Roger, I cannot think why Bristol chose the TS3 engine (aka ‘The Knocker’) as an experiment, as it was not really that popular in the wider bus world, although it did sound gorgeous, if a bit raucous, in Commer lorries. Maybe they saw potential for it powering lightweight buses such as the LS, due to the engine’s good power to weight ratio. The early TS3s developed 105bhp @ 2400rpm from only 3.26 litres, which was amazing at the time. The choice of an AEC engine and gearbox though could perhaps have been an attempt to woo London Transport. LTE had tried an early Bristol LS5G bus (Bristol T&CC 2828:PHW918 painted in Green Line livery), which must have been something of a culture shock to LT drivers used to buses with 6-cylinder engines, fluid flywheels and pre-selector gearboxes! It is perhaps not surprising that the LS5G was not popular with LT, so Bristol then fitted it with a Hobbs semi-automatic transmission. The LS5G returned to LT for around six months, but no orders followed, and on returning to Bristol 2828 was fitted with a standard Bristol gearbox. All fascinating stuff. It’s just a shame that most of us never had the opportunity of hearing the wonderous sound effects of an AH410 or TS3-engined LS, or for that matter, a semi-auto LS5G.
10/02/16 – 06:23
I am surprised to see that this bus has a "normal" destination display; Bristol Omnibus LSs (and other types) normally had a single blind showing destination, number and via points. The fairly common T-style display was adopted with the later MWs and F-series Lodekkas, although even then the display was non-standard because there were four service number tracks.
10/02/16 – 09:20
The recent book by Martin Curtis and Mike Walker on BOC – The Green Years – includes details of the two LS buses 2883 and 2884 which had been used by ECW for body development and passed to the company in 1955. The former previously used as an unfinished shell had the standard company destination display fitted with the Commer engine soon replaced by a Gardner 5HLW.The latter retained its AEC engine throughout its life and was unique with the company for its "side by side" destination favoured by other NBC companies such as the adjoining Wilts and Dorset – apparently the body had been used by ECW in connection with the development of the Bristol SC which had of course a similar destination display. In 1967 it was also fitted with an MW-style grill – and lasted until 1968. There is a black and white photo of 2884 in the book seen leaving Marlborough St bus station on the 25B to Nailsea. A second depot photo by Peter Davey shows the grill fitted – most odd -by which time the destination blind had been reduced to a single line by masking tape. This is the first time I have seen a colour picture of 2884. Thanks.
11/02/16 – 06:27
There is a dedicated posting for the two LS prototypes elsewhere on OBP (see link below), but I’m sure no one will mind me adding a picture here of NHU 2 taken at Duxford a few years ago.
Bristol Tramways – Bristol LS – NHU 2 – 2800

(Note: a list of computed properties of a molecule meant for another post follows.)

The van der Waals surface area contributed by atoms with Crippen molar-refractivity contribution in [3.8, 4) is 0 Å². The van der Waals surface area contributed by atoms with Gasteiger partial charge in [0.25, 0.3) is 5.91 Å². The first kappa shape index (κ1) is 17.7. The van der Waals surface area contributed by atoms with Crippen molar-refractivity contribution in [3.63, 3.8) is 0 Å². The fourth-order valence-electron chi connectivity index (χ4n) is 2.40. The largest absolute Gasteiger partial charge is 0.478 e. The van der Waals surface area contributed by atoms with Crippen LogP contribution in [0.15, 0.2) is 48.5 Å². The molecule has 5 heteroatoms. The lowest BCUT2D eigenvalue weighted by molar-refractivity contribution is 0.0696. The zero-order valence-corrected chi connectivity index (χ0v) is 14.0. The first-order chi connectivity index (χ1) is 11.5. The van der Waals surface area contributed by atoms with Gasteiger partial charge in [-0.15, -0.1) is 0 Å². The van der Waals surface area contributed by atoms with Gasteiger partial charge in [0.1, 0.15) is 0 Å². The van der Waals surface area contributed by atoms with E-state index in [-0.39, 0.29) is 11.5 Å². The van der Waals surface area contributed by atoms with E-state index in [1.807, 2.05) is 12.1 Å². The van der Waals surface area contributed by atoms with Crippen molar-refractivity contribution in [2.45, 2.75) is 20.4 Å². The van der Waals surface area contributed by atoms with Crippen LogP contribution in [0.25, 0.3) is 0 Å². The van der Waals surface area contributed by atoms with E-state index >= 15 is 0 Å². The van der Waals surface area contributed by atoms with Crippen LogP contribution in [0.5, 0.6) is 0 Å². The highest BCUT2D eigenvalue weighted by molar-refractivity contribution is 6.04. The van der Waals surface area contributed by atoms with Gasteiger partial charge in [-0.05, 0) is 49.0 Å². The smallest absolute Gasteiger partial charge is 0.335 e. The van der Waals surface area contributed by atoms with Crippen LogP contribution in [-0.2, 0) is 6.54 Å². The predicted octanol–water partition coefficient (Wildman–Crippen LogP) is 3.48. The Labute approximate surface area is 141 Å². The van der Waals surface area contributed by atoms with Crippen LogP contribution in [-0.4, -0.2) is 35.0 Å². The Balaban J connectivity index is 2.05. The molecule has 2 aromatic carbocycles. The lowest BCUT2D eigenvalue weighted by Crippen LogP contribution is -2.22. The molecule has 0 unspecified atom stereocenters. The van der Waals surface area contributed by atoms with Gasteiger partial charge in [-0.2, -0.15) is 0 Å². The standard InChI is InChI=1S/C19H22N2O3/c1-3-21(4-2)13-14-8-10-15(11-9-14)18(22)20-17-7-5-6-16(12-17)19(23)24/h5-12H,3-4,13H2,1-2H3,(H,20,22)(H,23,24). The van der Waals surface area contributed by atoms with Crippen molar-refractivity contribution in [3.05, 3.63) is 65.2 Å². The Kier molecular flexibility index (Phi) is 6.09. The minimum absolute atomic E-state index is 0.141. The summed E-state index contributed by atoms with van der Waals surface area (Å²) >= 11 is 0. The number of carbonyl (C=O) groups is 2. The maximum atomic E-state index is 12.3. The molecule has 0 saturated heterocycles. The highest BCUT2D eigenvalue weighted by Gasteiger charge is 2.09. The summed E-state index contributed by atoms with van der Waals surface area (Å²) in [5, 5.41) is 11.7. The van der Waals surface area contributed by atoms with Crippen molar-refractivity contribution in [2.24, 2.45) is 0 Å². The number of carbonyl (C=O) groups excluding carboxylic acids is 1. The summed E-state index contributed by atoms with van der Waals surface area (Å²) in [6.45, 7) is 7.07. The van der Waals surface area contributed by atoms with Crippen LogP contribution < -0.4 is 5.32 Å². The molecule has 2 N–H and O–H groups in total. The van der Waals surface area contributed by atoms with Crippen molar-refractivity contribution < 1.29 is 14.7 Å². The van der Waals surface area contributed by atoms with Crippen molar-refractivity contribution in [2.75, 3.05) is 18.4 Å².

13/02/16 – 05:26
I would imagine that the attraction of the Commer TS3 would be its legendary fuel economy. If they’d put it into a coach instead of a bus, it might even have worked!
14/02/16 – 05:51
The TS3 two stroke was used in coaches – Beadle and Harrington both offered coach models with this engine.
19/02/16 – 05:46
There was a second LS which ran with a Rootes TS3. Eastern National
476 BEV was delivered new in 1955 as an LS5G but was soon converted by ENOC to the above, presumably as a comparative trial.
It was converted back to LS5G in 1960 and spent another six years with the company before being sold to Hedingham & District where it saw out its last few years.
03/03/16 – 15:48
So far as I was aware this chassis was coded LS6A, perhaps my original text was faulty!
What a fascinating lot more information this has stirred up. I mentioned the horizontal BVW in my article on the Bristol RE. I was unaware that it had been used in an MW before that – but I bet it wasn’t turbo-charged at that time!
This photo probably shows the test bed, a rather bedraggled looking ‘experimental’ MW taken at BCV on March 3, 1963.
The 2884 destination layout looks much nicer to me than the other standards used by BTCC & BOC: the 18 in. high single aperture and the destination above route number display. There was a nice batch of vehicles with the intermediate 12 in. high single aperture display that looked just as pleasant to me as 2884. Thanks for further information about BOC displays on my 1963 MW5G submission, but I’m sure I saw W in use when the suffix letters were first introduced!
12/01/17 – 09:10
There is (was?) a full page explanation of the short workings in the front of the Bristol Joint Services timetable for 1965. The introduction states that ‘The number of buses which carry destination equipment capable of showing numbers and letters together is being gradually increased’ – in other words, the replacement of single piece blinds by 4-track ‘T’ indicators. Exactly why a single piece display cannot show (e.g.) 9A instead of 9 for the Ashton Gate short working passes me by I’m afraid. Surely you just print the blind with 9A on it.
The 4-tracks were a bit of overkill in some ways when you consider that the entire city fleet was being fitted with these displays when there were few workings which required them – 145A Henleaze Lake short working, the 236A extension to Brislington Trading Estate and journeys on 142,236 or 282 extended to Rodney Works, Patchway Bus Park or Shadow Factory were the only ones which actually needed all 4 tracks.